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Film body wants 5% GST rate for industry to help it grow, generate more revenue

Film body wants 5% GST rate for industry to help it grow, generate more revenue
Film body wants 5% GST rate for industry to help it grow, generate more revenue

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The Film and Television Producers Guild of India (FTPGI) is rallying for a lower GST rate of 5 percent to make the industry more lucrative in terms of investment in infrastructure and technology.

Talking about the importance of the issue, Siddarth Roy Kapur, President of FTPGI, said: “A rate of 5 per cent GST on film tickets and copyright transfers will be in keeping with global taxation norms for the film sector and will go a long way in ensuring the long-term health of the industry.

“Due care should also be taken to ensure that the film industry does not suffer from an inverted duty structure as is the case under the current service tax legislation.”

Considering the fact that many single screen cinemas are shutting down due to dipping footfalls, and lack of investment is affecting the growth of the Indian film industry, Kulmeet Makkar, CEO of the Guild told IANS: “We would like to urge the government to consider film industry as a revenue generating industry that not only provides entertainment but employment to many sectors.

“In addition, as industry we can grow, if only we can earn more… So, a lower rate of 5 per cent GST will attract more investors to come and invest in cinema industry that will help it to grow and generate more revenue.”

Citing the example of one of the successful money minting film ‘Dangal’, Makkar said: “‘Dangal’ is one of the highest grossing films of 2016 which earned a box office revenue of over Rs 385 crore whereas only 4 per cent of the population went to watch the film in the theatre. Now, imagine how much as a film industry we can earn if that percentage will go higher?”

Knowing the fact that a majority of the population of our country is the youth who prefer to watch films online rather than going to theatres, isn’t the dip in footfall an obvious consequence?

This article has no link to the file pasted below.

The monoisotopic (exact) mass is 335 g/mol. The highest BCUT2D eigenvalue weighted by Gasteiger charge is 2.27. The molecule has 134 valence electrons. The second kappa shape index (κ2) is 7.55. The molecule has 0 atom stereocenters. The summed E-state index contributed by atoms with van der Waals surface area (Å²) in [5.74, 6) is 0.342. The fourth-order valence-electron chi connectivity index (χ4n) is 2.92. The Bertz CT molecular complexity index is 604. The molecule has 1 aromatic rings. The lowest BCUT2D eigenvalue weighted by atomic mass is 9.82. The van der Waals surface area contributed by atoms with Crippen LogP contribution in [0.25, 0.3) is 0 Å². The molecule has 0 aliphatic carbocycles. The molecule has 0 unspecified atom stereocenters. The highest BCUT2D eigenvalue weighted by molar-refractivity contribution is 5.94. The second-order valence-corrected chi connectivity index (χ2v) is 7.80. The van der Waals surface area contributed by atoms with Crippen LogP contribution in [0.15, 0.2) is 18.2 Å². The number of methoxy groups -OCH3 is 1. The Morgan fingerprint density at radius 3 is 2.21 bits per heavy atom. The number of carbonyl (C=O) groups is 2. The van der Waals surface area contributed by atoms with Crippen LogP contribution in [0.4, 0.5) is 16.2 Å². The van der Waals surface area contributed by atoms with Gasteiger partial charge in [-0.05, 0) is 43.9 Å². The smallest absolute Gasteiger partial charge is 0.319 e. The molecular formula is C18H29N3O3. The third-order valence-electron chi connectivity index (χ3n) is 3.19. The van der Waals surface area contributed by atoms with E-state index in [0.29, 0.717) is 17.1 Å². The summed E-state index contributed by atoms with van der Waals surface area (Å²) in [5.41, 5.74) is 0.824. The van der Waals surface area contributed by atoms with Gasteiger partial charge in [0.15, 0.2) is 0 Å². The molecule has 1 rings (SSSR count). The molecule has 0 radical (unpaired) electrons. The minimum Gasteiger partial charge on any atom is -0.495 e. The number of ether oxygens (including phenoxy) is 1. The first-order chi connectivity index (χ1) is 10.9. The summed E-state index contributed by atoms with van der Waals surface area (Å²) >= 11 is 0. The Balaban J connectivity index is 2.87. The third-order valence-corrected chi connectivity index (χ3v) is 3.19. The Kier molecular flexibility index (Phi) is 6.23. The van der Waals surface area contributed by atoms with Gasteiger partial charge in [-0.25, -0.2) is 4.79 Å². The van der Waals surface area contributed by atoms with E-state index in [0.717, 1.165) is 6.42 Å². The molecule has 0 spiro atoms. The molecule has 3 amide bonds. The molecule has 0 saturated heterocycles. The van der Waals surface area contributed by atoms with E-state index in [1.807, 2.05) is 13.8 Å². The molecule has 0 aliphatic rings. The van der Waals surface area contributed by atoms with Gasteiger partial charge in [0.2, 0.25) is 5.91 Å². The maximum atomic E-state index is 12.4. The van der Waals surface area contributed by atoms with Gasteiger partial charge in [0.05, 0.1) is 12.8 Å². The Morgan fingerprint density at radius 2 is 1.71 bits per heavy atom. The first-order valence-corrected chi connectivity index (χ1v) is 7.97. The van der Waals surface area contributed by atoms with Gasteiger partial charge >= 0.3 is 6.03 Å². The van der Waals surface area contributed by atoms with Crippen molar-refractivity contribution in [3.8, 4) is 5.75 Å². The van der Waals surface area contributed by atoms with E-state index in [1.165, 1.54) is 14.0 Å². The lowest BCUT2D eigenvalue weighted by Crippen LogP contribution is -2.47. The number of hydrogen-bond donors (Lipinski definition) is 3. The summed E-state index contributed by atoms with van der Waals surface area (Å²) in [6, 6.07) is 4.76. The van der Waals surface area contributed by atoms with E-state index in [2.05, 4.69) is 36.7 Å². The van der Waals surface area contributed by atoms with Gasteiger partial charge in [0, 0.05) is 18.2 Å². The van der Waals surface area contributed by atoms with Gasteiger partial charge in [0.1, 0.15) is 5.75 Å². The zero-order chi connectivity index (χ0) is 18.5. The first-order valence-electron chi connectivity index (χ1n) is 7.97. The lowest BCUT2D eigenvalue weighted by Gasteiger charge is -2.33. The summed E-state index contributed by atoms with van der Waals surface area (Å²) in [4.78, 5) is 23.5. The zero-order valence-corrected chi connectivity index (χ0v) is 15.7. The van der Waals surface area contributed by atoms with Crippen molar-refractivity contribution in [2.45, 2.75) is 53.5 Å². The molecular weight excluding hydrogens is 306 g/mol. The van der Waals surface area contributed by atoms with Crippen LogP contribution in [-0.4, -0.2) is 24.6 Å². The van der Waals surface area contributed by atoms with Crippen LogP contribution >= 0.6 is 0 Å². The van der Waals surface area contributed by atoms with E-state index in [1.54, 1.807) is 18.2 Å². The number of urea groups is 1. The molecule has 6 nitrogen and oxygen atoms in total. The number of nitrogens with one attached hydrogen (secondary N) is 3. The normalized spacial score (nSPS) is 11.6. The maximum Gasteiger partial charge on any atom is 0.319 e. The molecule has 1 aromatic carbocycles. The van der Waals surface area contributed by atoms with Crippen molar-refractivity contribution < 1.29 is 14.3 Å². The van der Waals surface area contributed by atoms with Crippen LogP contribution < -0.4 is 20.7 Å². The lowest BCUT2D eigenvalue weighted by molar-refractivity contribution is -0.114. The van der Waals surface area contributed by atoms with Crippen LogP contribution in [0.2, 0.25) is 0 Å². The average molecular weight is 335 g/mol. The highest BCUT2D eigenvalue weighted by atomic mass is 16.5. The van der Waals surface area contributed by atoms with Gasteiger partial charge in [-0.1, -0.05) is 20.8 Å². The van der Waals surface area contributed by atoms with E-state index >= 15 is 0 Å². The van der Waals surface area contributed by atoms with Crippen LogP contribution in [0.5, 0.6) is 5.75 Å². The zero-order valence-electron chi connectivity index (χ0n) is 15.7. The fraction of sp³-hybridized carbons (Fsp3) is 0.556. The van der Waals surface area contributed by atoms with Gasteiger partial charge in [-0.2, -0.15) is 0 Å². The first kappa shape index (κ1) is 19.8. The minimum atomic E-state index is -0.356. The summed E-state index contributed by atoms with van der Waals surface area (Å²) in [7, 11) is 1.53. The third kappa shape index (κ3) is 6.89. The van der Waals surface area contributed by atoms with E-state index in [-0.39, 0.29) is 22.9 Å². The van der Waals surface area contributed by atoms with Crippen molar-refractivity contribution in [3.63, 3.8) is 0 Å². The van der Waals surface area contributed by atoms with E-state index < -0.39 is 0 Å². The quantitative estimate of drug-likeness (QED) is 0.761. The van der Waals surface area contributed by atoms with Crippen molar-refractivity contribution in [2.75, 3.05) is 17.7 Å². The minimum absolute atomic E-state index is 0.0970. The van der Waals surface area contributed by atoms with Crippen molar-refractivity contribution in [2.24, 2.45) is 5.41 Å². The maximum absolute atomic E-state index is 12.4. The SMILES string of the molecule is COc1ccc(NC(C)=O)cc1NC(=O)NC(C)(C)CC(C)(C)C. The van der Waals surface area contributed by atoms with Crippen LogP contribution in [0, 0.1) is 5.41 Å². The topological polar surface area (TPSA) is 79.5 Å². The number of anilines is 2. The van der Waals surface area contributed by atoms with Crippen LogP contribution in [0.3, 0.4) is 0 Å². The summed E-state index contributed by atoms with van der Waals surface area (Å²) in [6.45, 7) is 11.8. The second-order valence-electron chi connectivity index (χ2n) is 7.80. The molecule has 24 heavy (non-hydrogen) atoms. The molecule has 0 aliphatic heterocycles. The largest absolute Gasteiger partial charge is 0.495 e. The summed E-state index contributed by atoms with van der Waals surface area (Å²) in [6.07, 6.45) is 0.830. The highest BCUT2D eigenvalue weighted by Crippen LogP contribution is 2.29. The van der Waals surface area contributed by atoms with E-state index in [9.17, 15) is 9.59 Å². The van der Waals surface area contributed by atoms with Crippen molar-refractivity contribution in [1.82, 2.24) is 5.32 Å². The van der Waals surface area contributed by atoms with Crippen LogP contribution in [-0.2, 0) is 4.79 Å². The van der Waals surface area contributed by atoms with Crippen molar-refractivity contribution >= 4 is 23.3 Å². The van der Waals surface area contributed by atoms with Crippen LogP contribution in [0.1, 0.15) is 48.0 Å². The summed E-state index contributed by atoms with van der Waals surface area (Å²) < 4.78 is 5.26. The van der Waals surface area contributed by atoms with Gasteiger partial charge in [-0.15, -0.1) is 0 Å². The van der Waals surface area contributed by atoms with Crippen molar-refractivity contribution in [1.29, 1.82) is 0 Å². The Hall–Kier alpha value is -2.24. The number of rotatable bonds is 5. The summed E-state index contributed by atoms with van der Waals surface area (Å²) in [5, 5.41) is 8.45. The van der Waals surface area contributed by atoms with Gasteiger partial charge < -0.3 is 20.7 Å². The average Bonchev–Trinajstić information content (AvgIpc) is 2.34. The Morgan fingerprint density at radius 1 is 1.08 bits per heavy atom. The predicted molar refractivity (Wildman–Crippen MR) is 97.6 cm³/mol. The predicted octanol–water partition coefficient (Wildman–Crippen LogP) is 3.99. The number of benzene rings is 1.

Emphasizing on the experiential side of movie watching, Kapur said: “Given the accessibility, audience always want to have a theatrical experience. If we look abroad, where people have the best access to digital media, cinema survived there as well.

“Such question even arose when television and DVD were introduced in India. Nevertheless, cinema always survived. However, the tax structure imposed upon the industry so much that it has crippled the growth of the industry in many ways.”

As of now, different entertainment tax is levied on tickets from state to state.

Asked about the potential of film industry in revenue generation and why entertainment industry has not been taken seriously by the government, Kapur said: “I don’t think in India, the film industry has been taken seriously in the past, but what we are trying to communicate is the potential of film to sell the story of our country to the world.

“We can generate revenue in tourism and other sectors by celebrating the beauty, culture of India through films, which can make India a destination for investors.”

Kapur is hopeful. “Our government is looking for avenues to bring the world to India and India to the world. Therefore, I believe that they will use local film industry as a soft power to take India to the global arena.”

With IANS inputs

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